July 13, 2010 |
ST. ANDREWS, Scotland - When most folks, or maybe even all of them, think of St. Andrews, they think of, well, St. Andrews. As in the golf course, the one they see every 5 years from the British Open, the place where the game supposedly originated and all that. But the truth is, there's a lot more to it. There's history all around, especially if you're into what's left of old cathedrals and graves and stuff like that. In other words, worn-down stone rules in these parts. You can come here and have nothing to do with hitting a club in anger and still go home with a scrapbook's worth of interesting memories.
July 12, 2010 |
OGMORE BY THE SEA, Wales - So, how do you feel about sheep dung? Because that's basically the dilemma I had to deal with, on my way to St. Andrews, Scotland, for the 139th Open Championship. Actually, though, it wasn't really a problem. I was on the third leg of a four-stop golfing expedition through Wales. Hey, it can't be all work. The good folks from Wales convinced me that their country was worth the effort, especially for those who only associated it with Tom Jones and Ian Woosnam (I realize there's somebody else I'm forgetting)
September 10, 2009 |
Steve Powers, pouffy brown hair springing from the top of his head like a sheaf of wheat, is in his element: El trains rattling along Market Street in West Philly, horns honking below, broad brick walls rising and falling across the cityscape - canvases from the past, ready to be used again. Back in the '80s, Powers - whose tag was ESPO - painted these same walls, these rooftops and gritty towers, carrying on a decades-long Philadelphia tradition of street art. And in the '90s, the city just as resolutely painted it all over.
January 29, 2008 |
Super Bowl Week is filled with plenty of unique scenes that have nothing to do with football. Each day leading up to the big game, the Daily News will share our writers' unique view of the scene with our readers in "Postcards from Glendale. " Here is today's installment: GLENDALE, AZ. - "The Real Miss Brady" was wearing a sort of Halloween costume wedding dress, white silk but miniskirt length, stockings and garters above red high heels, and a lacy trousseau billowing above her raven-colored hair.
April 23, 2007 |
As Dominick Argento's Postcard from Morocco began in its latest Curtis Opera Theatre production Friday, one could simultaneously wonder what moved anybody to produce it, and, in the nonsensical, contradictory spirit of the piece, why it's not produced more. The plotless opera with everyday people not making conventional sense was fashionably artsy in decades past. Now lacking novelty (and with quirks that look tired), the opera leaves you waiting at length for other elements to emerge until there's a fatter payoff than you imagined, from the piece itself, the production, and mostly excellent Curtis musicians conducted by Rossen Milanov.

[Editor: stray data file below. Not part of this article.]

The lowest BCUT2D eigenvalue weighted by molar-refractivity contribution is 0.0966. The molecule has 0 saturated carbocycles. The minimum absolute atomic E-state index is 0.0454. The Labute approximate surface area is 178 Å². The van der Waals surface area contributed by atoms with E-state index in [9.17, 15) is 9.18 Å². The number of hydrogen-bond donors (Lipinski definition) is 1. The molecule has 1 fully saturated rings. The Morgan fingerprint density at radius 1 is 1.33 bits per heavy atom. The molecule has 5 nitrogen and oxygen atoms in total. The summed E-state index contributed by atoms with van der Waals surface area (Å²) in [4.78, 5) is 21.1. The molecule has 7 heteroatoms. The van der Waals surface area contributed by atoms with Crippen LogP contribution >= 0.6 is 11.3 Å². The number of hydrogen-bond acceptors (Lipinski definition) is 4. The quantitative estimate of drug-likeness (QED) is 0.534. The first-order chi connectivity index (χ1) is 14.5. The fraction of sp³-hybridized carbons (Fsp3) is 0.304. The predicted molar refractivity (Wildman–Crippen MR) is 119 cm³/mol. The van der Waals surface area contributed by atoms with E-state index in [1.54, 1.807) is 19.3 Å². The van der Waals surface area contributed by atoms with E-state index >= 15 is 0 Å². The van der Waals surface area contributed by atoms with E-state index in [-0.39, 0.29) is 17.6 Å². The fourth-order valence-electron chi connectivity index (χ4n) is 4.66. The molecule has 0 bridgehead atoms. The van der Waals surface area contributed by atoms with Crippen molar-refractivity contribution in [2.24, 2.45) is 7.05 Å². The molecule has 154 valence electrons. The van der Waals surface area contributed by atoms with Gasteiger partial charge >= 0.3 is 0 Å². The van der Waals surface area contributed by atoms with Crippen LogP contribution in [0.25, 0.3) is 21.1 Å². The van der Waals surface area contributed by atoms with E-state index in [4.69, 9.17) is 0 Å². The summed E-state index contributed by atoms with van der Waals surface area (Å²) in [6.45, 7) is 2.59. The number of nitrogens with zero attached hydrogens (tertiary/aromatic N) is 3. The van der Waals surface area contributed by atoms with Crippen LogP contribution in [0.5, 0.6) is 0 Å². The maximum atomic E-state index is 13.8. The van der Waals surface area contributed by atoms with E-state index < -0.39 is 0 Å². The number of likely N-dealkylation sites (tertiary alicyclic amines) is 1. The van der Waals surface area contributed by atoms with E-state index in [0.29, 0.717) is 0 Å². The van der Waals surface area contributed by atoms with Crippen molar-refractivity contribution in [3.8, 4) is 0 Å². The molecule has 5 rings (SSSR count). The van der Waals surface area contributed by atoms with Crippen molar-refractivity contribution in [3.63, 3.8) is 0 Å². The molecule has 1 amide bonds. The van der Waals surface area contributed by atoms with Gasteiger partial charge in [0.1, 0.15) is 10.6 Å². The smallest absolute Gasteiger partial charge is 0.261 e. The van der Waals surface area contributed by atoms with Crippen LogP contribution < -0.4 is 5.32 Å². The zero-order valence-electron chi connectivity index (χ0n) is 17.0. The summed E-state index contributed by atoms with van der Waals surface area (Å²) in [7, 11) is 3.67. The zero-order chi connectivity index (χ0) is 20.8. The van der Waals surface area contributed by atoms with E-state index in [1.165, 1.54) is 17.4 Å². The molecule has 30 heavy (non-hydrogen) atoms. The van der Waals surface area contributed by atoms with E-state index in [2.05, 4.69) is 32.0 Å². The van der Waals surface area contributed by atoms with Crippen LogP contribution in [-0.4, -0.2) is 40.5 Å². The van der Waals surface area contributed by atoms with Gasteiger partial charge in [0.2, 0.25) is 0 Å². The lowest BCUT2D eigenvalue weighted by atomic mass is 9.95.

April 4, 2007 |
The "musician as visual artist" is not a new phenomenon. But no musician who has dabbled in oils has had the prolific artistic life and career of Mark Mothersbaugh. Though known first for Devo - the jerkily revolutionary '70s avant-electronic ensemble that topped pop charts in the '80s - Mothersbaugh, working from Mutato Muzika, his L.A.-based production facilities, has scored and created music for hundreds of films, television shows, video games and commercials: The Royal Tenenbaums, Pee-wee's Playhouse, Sims2, ads for Apple Computers.
September 3, 2006 |
Everyone has one. And if you say you don't, well, that just means you're better at keeping yours quiet than other people are. A secret. A shame. A story to tell. The All-American Rejects sing about their own dirty little one. A print ad aims to lure buyers with the promise that the model will share hers. Now Philadelphians are spilling theirs. Hundreds of collected confessions - written on anything from toilet paper to postcards, scrawled with pens or pencils or markers, crafted both from the heart and as pranks - are on display at the 3rd Street Gallery, on Second Street in Old City.
February 23, 2006 |
The bus into Turin was late Tuesday morning. Suddenly, two compact station wagons with Olympic rings on their doors pulled up alongside six waiting journalists. "We sorry, but the bus it no come," said a friendly volunteer. "You must go to Torino in the automobiles. " That was fine. Three of us, plus a driver, in each small car. The 50-plus-mile trip should be pleasant enough, a little more intimate than rattling around in one of the large and generally sparsely populated buses.
February 21, 2006 |
Someone appeared to have sprinkled powdered sugar liberally over the Alps during the night. Bare trees, now frosted white, twinkled silver as the new sun reached down into the white valley. Snow in the mountains. The transformation was astounding. It was almost too pristine and perfect. Everything seemed unreal, as if you were standing in the corner of a painting. But you realize quickly that this shimmering white - not gold, silver or bronze - will leave the most vivid post-Olympic memories.